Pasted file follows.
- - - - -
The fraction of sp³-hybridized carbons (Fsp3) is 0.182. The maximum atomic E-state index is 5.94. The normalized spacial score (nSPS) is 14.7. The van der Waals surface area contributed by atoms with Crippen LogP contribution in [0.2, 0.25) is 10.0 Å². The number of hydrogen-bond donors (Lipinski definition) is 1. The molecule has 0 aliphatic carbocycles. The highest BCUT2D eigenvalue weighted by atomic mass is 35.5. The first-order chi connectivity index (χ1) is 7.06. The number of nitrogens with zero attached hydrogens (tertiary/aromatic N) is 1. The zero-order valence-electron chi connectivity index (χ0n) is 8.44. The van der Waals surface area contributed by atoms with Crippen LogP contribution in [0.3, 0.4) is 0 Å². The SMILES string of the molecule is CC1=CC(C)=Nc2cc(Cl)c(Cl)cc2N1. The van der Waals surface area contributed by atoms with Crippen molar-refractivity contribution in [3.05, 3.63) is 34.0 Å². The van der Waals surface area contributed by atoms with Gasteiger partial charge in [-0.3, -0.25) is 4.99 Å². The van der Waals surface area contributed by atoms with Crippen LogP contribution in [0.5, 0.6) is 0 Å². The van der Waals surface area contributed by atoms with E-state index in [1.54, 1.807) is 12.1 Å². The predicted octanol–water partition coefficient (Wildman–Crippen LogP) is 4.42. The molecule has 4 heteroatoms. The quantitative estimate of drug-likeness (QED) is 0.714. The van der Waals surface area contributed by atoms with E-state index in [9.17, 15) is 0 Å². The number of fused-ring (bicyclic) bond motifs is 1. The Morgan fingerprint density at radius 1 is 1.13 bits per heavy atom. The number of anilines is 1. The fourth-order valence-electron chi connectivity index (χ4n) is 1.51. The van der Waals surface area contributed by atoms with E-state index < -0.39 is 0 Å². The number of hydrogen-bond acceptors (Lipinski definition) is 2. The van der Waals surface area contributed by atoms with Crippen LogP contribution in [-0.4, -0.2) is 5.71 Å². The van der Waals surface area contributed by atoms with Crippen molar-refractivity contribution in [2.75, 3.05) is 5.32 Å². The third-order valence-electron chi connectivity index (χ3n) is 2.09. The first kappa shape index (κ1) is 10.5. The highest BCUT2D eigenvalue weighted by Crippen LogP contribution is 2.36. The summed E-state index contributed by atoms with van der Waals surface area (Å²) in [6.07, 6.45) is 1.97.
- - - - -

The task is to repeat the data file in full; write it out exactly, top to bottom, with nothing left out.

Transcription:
The fraction of sp³-hybridized carbons (Fsp3) is 0.182. The maximum atomic E-state index is 5.94. The normalized spacial score (nSPS) is 14.7. The van der Waals surface area contributed by atoms with Crippen LogP contribution in [0.2, 0.25) is 10.0 Å². The number of hydrogen-bond donors (Lipinski definition) is 1. The molecule has 0 aliphatic carbocycles. The highest BCUT2D eigenvalue weighted by atomic mass is 35.5. The first-order chi connectivity index (χ1) is 7.06. The number of nitrogens with zero attached hydrogens (tertiary/aromatic N) is 1. The zero-order valence-electron chi connectivity index (χ0n) is 8.44. The van der Waals surface area contributed by atoms with Crippen LogP contribution in [0.3, 0.4) is 0 Å². The SMILES string of the molecule is CC1=CC(C)=Nc2cc(Cl)c(Cl)cc2N1. The van der Waals surface area contributed by atoms with Crippen molar-refractivity contribution in [3.05, 3.63) is 34.0 Å². The van der Waals surface area contributed by atoms with Gasteiger partial charge in [-0.3, -0.25) is 4.99 Å². The van der Waals surface area contributed by atoms with Crippen LogP contribution in [0.5, 0.6) is 0 Å². The van der Waals surface area contributed by atoms with E-state index in [1.54, 1.807) is 12.1 Å². The predicted octanol–water partition coefficient (Wildman–Crippen LogP) is 4.42. The molecule has 4 heteroatoms. The quantitative estimate of drug-likeness (QED) is 0.714. The van der Waals surface area contributed by atoms with E-state index in [9.17, 15) is 0 Å². The number of fused-ring (bicyclic) bond motifs is 1. The Morgan fingerprint density at radius 1 is 1.13 bits per heavy atom. The number of anilines is 1. The fourth-order valence-electron chi connectivity index (χ4n) is 1.51. The van der Waals surface area contributed by atoms with E-state index < -0.39 is 0 Å². The number of hydrogen-bond acceptors (Lipinski definition) is 2. The van der Waals surface area contributed by atoms with Crippen LogP contribution in [-0.4, -0.2) is 5.71 Å². The van der Waals surface area contributed by atoms with Crippen molar-refractivity contribution in [2.75, 3.05) is 5.32 Å². The third-order valence-electron chi connectivity index (χ3n) is 2.09. The first kappa shape index (κ1) is 10.5. The highest BCUT2D eigenvalue weighted by Crippen LogP contribution is 2.36. The summed E-state index contributed by atoms with van der Waals surface area (Å²) in [6.07, 6.45) is 1.97.